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Valued bcoz of low toxicity and broad spectrum Frst gen modified for greater stability against b lactmases 2nd gen are modified so they are more active against gram negative Further modification has led to greater stability and broaden antibiotic action
M. Sc. MICROBIAL BIOTECHNOLOGY
• Used to treat infectious diseases
• Destroy pathogenic organisms or inhibit their growth at concentrations low
enough to avoid undesirable damage to the host.
• ANTIBIOTICS : Anti – against & bios – life
• These are products of secondary metabolism
• 1904 - “MAGIC BULLET” by Paul Ehrlich
– Found Tryptan red active against Trypanosome
– With Sahachiro Hata found Arsphenamine effective against Syphilis
– Later in 1910, Arsphenamine was sold under name of Salvarsan
• 1920- Alexander Flemming discovered Lysozyme in tears
• 1927- Gerhard Domagk discovered Prontosil red against streptococci and
• 1928- Penicillin by Alexander Flemming
• 1939- Sulfa drugs by Jaques and Therese
• 1944- Streptomycin by Selman Waksman
• Currently 8000 antibiotics are known
• Each year around 300 new antibiotically active compounds are detected, of which
30-35% are antibiotics
• Only 123 antibiotics of bacterial origin are produced by fermentation
• Only chloramphenicol, phosphonomycin and pyrrolnitrin are produced
• Significance for the strain is unclear
• Antitumor antibiotics
• Antibiotics for plant pathology
• Antibiotics as food preservatives
• Antibiotics used as animal growth promoters and in veterinary medicine
•Antibiotics as tools in biochemistry and molecular biology
1.On the basis of mechanism of action
2.On the basis of spectrum of activity
• Broad class of antibiotics, consisting of all antibiotic agents
that contains a β-lactam ring in their molecular structures.
• Examples include Penicillin, cephalosporin, monobactems,
• Most β-lactam antibiotics work by inhibiting cell
wall biosynthesis in the bacterial organism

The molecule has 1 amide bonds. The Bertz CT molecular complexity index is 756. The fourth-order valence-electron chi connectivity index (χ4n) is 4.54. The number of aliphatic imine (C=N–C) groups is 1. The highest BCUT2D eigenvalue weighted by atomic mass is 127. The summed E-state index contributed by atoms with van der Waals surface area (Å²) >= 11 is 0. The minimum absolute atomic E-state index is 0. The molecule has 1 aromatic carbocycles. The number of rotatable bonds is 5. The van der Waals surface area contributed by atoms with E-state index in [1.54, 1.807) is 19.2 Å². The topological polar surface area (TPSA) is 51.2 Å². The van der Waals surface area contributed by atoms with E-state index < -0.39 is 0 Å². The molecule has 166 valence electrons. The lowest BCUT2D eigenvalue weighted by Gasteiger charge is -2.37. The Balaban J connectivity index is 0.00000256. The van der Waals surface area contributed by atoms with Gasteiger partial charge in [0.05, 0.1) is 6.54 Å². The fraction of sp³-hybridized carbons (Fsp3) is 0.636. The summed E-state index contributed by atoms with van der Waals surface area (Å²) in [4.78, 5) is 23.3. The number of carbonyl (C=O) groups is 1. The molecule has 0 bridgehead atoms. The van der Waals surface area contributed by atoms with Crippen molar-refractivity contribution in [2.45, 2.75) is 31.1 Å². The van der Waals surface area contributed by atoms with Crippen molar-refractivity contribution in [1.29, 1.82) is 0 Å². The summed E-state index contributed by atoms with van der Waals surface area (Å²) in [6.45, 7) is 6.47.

• Bacteria often develop resistance to β-lactam antibiotics by
synthesizing a β-lactamase, an enzyme that attacks the β-
lactam ring. To overcome this resistance, β-lactam antibiotics
are often given with β-lactamase inhibitors such as clavulanic
• Penicillin is a group of antibiotics derived from Penicillium fungi,
including penicillin G(intravenous use), penicillin V (oral use), procaine
penicillin, and benzathine penicillin (intramuscular use).
• β-lactam antibiotics used in the treatment of bacterial infections caused
by susceptible, usually Gram-positive, organisms.
• Basic sturucture of penicillin is 6 aminopenicillinic acid
• Penicillin can be
– Natural penicillins
– Syntheic penicillins
– Semicynthetic peniciliins
• Microorganisms used are
– P. chrysogenum
• Penicillin G and V are produced using submerged
processes in 40,000-20,000 litre fermenters.
• Corn steep liquor(4-5% dry weight), an additional
nitrogen source i.e. soy meal, yeast extract, whey
a carbon source such as lactose, and various
• The pH is 6.5
• Phenyl acetic acid or phenoxy acetic acid is fed
continuously as a precursor
• Any of various broad-spectrum beta- lactam antibiotics closely related to the Penicillins, that were
originally derived from the fungus, Cephalosporium acremonium.
• They contain a dihydrothiazinering with D aminoadipic acid as acyl moiety.
• It is also produced by Emericellopsis and Paecilomyces.
ACTION: Inhibitors of peptidoglycan synthesis, Activate cell wall lytic enzymes
COMMON USE: In surgical procedures- to reduce the risk of post- operative infections.
FIRST GENERATION - Cefazolin,Cephalexin
Spectrum: Most G (+)ve cocci (Streptococcus, S. aureus), E. coli, proteus, Klebisella
Use: S. aureus infection, surgical prophylaxis
SECOND GENERATION – Cefoxitin, Cefuroxime, Cefaclor, Cefprozil
Spectrum: Mainly effective gram negative bacteria, modest activity against gram positive bacteria
Use: Primarily for upper & lower respiratory tract infections
THIRD GENERATION – Ceftriaxone, Cefotaxime
Spectrum: enhanced G (–)ve activity
Use: Meningitis, highly resistant & multi drug resistant Streptococcus along with vancomycin
FOURTH GENERATION - Cefepime
Spectrum: Active against Streptococcus, staphylococcus, pseudomonas aeruginosa & aerobic G –ve
• 13 therapeutically important semisynthetic
cephalosporins are commercially produced.
• These have been synthesized by chemical splitting
to form 7 aminocephalospioranic acid (7-ACA) with
subsequent chemical acylation as well as by
modification on the C-3 site.